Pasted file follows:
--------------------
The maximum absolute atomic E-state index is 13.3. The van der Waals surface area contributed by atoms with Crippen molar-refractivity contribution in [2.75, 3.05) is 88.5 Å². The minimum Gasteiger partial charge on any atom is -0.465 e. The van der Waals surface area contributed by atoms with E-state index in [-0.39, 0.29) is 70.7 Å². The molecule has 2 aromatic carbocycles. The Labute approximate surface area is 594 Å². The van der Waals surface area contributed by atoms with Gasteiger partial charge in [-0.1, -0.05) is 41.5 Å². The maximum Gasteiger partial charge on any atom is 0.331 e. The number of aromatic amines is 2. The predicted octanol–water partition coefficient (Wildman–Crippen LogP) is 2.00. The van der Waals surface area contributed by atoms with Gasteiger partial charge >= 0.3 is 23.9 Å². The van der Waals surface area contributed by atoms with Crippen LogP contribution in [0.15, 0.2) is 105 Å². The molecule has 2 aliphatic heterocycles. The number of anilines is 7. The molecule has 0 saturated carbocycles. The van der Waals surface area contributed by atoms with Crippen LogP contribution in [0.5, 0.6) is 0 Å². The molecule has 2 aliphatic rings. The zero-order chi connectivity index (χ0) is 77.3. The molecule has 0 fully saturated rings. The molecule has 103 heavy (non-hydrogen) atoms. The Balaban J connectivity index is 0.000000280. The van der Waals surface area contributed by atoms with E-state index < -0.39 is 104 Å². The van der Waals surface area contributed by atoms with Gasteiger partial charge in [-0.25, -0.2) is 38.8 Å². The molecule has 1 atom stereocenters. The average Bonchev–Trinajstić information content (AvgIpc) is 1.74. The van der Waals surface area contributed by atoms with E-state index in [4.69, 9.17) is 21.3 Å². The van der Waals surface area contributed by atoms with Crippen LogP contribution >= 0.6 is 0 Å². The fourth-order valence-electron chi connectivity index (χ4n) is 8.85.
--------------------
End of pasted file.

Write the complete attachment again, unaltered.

The maximum absolute atomic E-state index is 13.3. The van der Waals surface area contributed by atoms with Crippen molar-refractivity contribution in [2.75, 3.05) is 88.5 Å². The minimum Gasteiger partial charge on any atom is -0.465 e. The van der Waals surface area contributed by atoms with E-state index in [-0.39, 0.29) is 70.7 Å². The molecule has 2 aromatic carbocycles. The Labute approximate surface area is 594 Å². The van der Waals surface area contributed by atoms with Gasteiger partial charge in [-0.1, -0.05) is 41.5 Å². The maximum Gasteiger partial charge on any atom is 0.331 e. The number of aromatic amines is 2. The predicted octanol–water partition coefficient (Wildman–Crippen LogP) is 2.00. The van der Waals surface area contributed by atoms with Gasteiger partial charge >= 0.3 is 23.9 Å². The van der Waals surface area contributed by atoms with Crippen LogP contribution in [0.15, 0.2) is 105 Å². The molecule has 2 aliphatic heterocycles. The number of anilines is 7. The molecule has 0 saturated carbocycles. The van der Waals surface area contributed by atoms with Crippen LogP contribution in [0.5, 0.6) is 0 Å². The molecule has 2 aliphatic rings. The zero-order chi connectivity index (χ0) is 77.3. The molecule has 0 fully saturated rings. The molecule has 103 heavy (non-hydrogen) atoms. The Balaban J connectivity index is 0.000000280. The van der Waals surface area contributed by atoms with E-state index < -0.39 is 104 Å². The van der Waals surface area contributed by atoms with Gasteiger partial charge in [-0.25, -0.2) is 38.8 Å². The molecule has 1 atom stereocenters. The average Bonchev–Trinajstić information content (AvgIpc) is 1.74. The van der Waals surface area contributed by atoms with E-state index in [4.69, 9.17) is 21.3 Å². The van der Waals surface area contributed by atoms with Crippen LogP contribution >= 0.6 is 0 Å². The fourth-order valence-electron chi connectivity index (χ4n) is 8.85.